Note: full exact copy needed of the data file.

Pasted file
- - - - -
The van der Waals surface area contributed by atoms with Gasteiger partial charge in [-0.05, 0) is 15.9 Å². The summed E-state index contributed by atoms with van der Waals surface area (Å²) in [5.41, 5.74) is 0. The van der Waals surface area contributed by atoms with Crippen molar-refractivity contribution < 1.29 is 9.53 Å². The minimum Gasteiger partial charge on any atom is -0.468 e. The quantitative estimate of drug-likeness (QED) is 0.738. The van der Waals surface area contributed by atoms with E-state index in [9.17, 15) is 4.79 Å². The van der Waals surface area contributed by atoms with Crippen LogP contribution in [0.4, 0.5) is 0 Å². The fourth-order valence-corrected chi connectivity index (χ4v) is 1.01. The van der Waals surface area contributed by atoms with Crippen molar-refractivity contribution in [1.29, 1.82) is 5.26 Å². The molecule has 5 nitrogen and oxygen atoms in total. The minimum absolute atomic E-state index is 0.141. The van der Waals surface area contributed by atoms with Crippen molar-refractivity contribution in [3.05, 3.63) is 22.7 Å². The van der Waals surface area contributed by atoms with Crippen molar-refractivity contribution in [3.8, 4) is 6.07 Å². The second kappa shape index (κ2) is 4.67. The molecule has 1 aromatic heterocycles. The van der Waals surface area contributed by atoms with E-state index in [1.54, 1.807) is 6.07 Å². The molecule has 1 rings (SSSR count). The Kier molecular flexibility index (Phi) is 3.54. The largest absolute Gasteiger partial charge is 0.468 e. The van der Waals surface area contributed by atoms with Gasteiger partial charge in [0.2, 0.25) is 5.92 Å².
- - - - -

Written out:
The van der Waals surface area contributed by atoms with Gasteiger partial charge in [-0.05, 0) is 15.9 Å². The summed E-state index contributed by atoms with van der Waals surface area (Å²) in [5.41, 5.74) is 0. The van der Waals surface area contributed by atoms with Crippen molar-refractivity contribution < 1.29 is 9.53 Å². The minimum Gasteiger partial charge on any atom is -0.468 e. The quantitative estimate of drug-likeness (QED) is 0.738. The van der Waals surface area contributed by atoms with E-state index in [9.17, 15) is 4.79 Å². The van der Waals surface area contributed by atoms with Crippen LogP contribution in [0.4, 0.5) is 0 Å². The fourth-order valence-corrected chi connectivity index (χ4v) is 1.01. The van der Waals surface area contributed by atoms with Crippen molar-refractivity contribution in [1.29, 1.82) is 5.26 Å². The molecule has 5 nitrogen and oxygen atoms in total. The minimum absolute atomic E-state index is 0.141. The van der Waals surface area contributed by atoms with Crippen molar-refractivity contribution in [3.05, 3.63) is 22.7 Å². The van der Waals surface area contributed by atoms with Crippen molar-refractivity contribution in [3.8, 4) is 6.07 Å². The second kappa shape index (κ2) is 4.67. The molecule has 1 aromatic heterocycles. The van der Waals surface area contributed by atoms with E-state index in [1.54, 1.807) is 6.07 Å². The molecule has 1 rings (SSSR count). The Kier molecular flexibility index (Phi) is 3.54. The largest absolute Gasteiger partial charge is 0.468 e. The van der Waals surface area contributed by atoms with Gasteiger partial charge in [0.2, 0.25) is 5.92 Å².